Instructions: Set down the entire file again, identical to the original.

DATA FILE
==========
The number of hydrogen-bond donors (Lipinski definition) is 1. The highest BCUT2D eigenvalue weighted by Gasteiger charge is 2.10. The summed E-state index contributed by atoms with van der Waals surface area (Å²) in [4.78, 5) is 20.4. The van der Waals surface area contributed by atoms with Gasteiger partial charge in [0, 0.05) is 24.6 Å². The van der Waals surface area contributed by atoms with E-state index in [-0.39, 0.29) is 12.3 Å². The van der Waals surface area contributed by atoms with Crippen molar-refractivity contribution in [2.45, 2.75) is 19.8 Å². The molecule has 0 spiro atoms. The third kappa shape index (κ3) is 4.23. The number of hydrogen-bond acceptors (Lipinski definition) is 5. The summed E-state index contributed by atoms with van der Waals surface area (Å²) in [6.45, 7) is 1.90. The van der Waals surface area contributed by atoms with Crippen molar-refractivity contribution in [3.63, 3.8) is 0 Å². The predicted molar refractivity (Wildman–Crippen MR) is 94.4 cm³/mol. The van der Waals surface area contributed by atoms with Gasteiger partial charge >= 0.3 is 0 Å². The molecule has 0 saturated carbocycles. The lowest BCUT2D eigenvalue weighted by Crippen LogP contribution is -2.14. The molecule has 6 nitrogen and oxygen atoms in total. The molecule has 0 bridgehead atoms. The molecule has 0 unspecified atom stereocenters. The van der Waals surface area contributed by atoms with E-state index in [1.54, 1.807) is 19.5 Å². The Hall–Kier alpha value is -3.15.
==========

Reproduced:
The number of hydrogen-bond donors (Lipinski definition) is 1. The highest BCUT2D eigenvalue weighted by Gasteiger charge is 2.10. The summed E-state index contributed by atoms with van der Waals surface area (Å²) in [4.78, 5) is 20.4. The van der Waals surface area contributed by atoms with Gasteiger partial charge in [0, 0.05) is 24.6 Å². The van der Waals surface area contributed by atoms with E-state index in [-0.39, 0.29) is 12.3 Å². The van der Waals surface area contributed by atoms with Crippen molar-refractivity contribution in [2.45, 2.75) is 19.8 Å². The molecule has 0 spiro atoms. The third kappa shape index (κ3) is 4.23. The number of hydrogen-bond acceptors (Lipinski definition) is 5. The summed E-state index contributed by atoms with van der Waals surface area (Å²) in [6.45, 7) is 1.90. The van der Waals surface area contributed by atoms with Crippen molar-refractivity contribution in [3.63, 3.8) is 0 Å². The predicted molar refractivity (Wildman–Crippen MR) is 94.4 cm³/mol. The van der Waals surface area contributed by atoms with Gasteiger partial charge >= 0.3 is 0 Å². The molecule has 0 saturated carbocycles. The lowest BCUT2D eigenvalue weighted by Crippen LogP contribution is -2.14. The molecule has 6 nitrogen and oxygen atoms in total. The molecule has 0 bridgehead atoms. The molecule has 0 unspecified atom stereocenters. The van der Waals surface area contributed by atoms with E-state index in [1.54, 1.807) is 19.5 Å². The Hall–Kier alpha value is -3.15.